There was a time when golfers were considered slackers in the realm of the sports world. While football, basketball, and baseball players have always been forced to participate in a rigid regimen of extreme physical activity, golfers traditionally enjoyed a more leisurely approach to their sport. Long relaxing vacations, and hot afternoons spent inside a cool clubhouse was their answer to appropriate game preparedness…not anymore.
Pro golf players have discovered that proper exercise can add strength to their drives, and accuracy to their puts. Most pros now consult with physical fitness trainers that help them get the most out of their bodies. Low intensity and high intensity training play a big part in the golfer's performance.
The back, upper body and hips are subjected to tremendous force during a drive off the tee. Over the past few decades, the difference that proper exercise can make to players driving ability and final score have become evident. Another benefit is the ability to have a longer career.
Tiger Woods discovered long ago the benefits of good exercise, but he is not too keen on sharing particulars. He guards his workout routine closer than the Pentagon guards military secrets, and with good reason. Due in part to his disciplined regimen, Woods has become one of the greatest players of all time. The details of Tiger's routine may be kept in a vault, but he has shared some of the main ingredients of his recipe.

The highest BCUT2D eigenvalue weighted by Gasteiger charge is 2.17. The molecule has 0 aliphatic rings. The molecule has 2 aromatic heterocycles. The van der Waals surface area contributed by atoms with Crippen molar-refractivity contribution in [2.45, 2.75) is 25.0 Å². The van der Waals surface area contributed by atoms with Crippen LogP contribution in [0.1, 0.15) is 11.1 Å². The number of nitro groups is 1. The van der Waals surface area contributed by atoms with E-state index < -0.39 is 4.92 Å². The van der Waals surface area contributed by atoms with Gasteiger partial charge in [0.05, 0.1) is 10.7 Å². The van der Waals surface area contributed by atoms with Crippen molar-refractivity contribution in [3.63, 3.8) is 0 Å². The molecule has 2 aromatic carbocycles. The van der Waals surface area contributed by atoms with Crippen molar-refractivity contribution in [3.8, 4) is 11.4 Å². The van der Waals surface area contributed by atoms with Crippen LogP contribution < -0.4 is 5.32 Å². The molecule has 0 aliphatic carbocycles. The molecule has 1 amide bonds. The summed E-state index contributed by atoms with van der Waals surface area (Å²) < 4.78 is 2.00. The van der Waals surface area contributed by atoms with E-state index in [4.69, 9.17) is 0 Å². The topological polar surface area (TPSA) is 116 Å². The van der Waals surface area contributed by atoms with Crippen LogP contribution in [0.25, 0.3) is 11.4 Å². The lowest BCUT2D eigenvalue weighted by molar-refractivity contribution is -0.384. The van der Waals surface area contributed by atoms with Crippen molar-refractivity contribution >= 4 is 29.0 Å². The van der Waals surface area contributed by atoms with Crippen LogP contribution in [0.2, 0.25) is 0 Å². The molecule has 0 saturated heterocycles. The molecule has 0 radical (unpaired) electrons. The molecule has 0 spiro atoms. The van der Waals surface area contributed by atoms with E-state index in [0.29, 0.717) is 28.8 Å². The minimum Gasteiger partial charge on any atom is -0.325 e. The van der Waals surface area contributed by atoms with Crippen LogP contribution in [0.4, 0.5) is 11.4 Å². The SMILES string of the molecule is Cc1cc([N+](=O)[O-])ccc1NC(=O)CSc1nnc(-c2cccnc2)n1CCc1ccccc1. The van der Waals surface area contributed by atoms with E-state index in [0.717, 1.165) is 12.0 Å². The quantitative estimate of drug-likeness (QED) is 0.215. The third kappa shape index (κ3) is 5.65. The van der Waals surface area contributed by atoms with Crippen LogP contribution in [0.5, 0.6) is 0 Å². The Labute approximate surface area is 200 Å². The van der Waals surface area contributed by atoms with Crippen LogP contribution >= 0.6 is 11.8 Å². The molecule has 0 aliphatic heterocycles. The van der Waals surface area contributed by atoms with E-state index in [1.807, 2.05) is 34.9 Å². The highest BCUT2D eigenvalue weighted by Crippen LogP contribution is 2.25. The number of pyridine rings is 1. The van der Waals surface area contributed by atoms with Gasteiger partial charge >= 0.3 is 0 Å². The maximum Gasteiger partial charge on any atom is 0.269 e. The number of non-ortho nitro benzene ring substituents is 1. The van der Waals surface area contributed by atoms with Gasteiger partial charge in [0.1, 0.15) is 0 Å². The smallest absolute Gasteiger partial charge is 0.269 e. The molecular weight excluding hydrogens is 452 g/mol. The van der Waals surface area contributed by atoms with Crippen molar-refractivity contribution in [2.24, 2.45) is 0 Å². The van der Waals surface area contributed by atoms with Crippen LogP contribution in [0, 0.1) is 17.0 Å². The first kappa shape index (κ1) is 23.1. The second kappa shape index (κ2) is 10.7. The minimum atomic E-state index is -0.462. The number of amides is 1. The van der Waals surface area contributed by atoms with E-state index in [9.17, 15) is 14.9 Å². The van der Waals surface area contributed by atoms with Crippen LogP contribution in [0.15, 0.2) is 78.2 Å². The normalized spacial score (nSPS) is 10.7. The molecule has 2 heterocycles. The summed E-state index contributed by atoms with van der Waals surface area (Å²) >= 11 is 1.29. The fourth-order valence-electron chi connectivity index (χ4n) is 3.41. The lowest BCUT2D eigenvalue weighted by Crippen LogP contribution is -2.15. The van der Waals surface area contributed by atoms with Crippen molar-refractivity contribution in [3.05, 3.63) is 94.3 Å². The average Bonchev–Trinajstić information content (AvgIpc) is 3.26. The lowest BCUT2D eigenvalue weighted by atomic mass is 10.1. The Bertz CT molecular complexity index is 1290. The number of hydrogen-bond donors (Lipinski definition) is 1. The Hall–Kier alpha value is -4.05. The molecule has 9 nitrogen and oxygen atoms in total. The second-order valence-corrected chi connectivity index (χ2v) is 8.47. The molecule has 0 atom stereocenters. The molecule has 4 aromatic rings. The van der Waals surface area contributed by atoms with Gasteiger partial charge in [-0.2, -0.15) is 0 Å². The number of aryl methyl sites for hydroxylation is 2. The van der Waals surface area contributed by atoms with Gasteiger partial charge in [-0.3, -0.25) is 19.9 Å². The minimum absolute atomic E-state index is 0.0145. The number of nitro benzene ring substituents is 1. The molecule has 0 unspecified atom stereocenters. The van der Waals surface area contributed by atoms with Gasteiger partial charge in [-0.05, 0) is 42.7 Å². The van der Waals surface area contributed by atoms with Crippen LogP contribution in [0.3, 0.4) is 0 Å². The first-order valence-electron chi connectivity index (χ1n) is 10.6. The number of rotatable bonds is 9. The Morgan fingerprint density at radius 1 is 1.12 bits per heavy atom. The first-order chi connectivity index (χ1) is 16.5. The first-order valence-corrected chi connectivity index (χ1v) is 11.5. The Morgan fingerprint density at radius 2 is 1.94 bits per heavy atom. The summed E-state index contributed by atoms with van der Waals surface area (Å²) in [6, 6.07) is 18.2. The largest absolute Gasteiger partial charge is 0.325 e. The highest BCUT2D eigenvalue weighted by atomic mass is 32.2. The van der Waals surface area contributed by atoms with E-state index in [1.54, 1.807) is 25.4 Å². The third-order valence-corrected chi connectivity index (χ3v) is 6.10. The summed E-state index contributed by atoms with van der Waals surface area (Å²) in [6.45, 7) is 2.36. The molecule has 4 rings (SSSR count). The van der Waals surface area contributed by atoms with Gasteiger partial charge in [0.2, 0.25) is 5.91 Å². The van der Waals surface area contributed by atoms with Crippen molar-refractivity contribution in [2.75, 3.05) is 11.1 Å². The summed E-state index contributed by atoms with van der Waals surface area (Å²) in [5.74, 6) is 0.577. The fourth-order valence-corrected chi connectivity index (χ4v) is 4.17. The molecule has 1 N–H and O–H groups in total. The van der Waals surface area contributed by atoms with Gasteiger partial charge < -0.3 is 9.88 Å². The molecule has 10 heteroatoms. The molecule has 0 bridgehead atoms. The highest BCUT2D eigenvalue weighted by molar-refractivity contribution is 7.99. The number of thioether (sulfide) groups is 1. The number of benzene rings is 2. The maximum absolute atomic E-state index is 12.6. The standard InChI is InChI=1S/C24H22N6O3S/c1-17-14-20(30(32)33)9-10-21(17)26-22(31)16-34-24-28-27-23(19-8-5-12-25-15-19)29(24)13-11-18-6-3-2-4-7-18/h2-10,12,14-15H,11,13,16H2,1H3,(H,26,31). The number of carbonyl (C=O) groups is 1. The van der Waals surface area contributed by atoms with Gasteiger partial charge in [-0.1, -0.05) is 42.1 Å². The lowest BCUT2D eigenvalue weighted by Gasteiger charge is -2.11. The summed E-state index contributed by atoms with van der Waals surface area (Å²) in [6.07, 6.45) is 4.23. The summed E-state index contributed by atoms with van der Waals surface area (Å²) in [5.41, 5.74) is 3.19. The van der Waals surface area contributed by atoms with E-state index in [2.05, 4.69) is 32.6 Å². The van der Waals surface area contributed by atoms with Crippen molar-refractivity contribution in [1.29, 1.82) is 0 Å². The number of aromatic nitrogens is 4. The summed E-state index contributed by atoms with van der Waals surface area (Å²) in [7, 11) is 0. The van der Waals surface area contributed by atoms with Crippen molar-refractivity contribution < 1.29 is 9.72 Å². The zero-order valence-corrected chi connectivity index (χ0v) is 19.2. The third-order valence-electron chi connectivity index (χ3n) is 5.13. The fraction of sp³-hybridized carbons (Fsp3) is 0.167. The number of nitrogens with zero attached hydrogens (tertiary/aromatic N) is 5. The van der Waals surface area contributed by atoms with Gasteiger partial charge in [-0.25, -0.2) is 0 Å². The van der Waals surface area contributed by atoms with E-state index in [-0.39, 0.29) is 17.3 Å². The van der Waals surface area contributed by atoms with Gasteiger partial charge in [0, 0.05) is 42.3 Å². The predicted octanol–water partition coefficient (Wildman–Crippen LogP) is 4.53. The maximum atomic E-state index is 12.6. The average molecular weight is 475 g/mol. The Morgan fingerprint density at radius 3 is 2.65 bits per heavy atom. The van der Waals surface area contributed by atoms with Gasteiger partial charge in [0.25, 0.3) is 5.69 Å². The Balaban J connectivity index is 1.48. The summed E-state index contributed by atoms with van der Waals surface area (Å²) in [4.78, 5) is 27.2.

Some of the more important aspects of his routine involve manual therapy, high-rep weight training, posture and balance training, and a cardio-vascular workout. Working with bands and cables, Tiger participates in resistance training as well. The resistance phase helps give him the strength to drive the ball farther and with more control. Tiger takes training seriously. It is not a one or two day a week event for him. Six days a week is his general rule of thumb.
Johnson Wagner is another good example of the benefits of exercise. Since working with a personal trainer from North Carolina Wagner has lost 15 pounds and says, he has better strength and flexibility. The truth of his statement can be seen by his victory at the Sony Open.
The day of the soft bellied, clubhouse-oriented golfer is past. The new breed is hard as nails and conditioned to be the best that they can be, and the game is all the better for it.
Golf is the major summer time sport here in Northeast Harbor. I've played each year here for the past decade. When I lived in Georgia, I had the opportunity to be a spectator at two of the Augusta championships.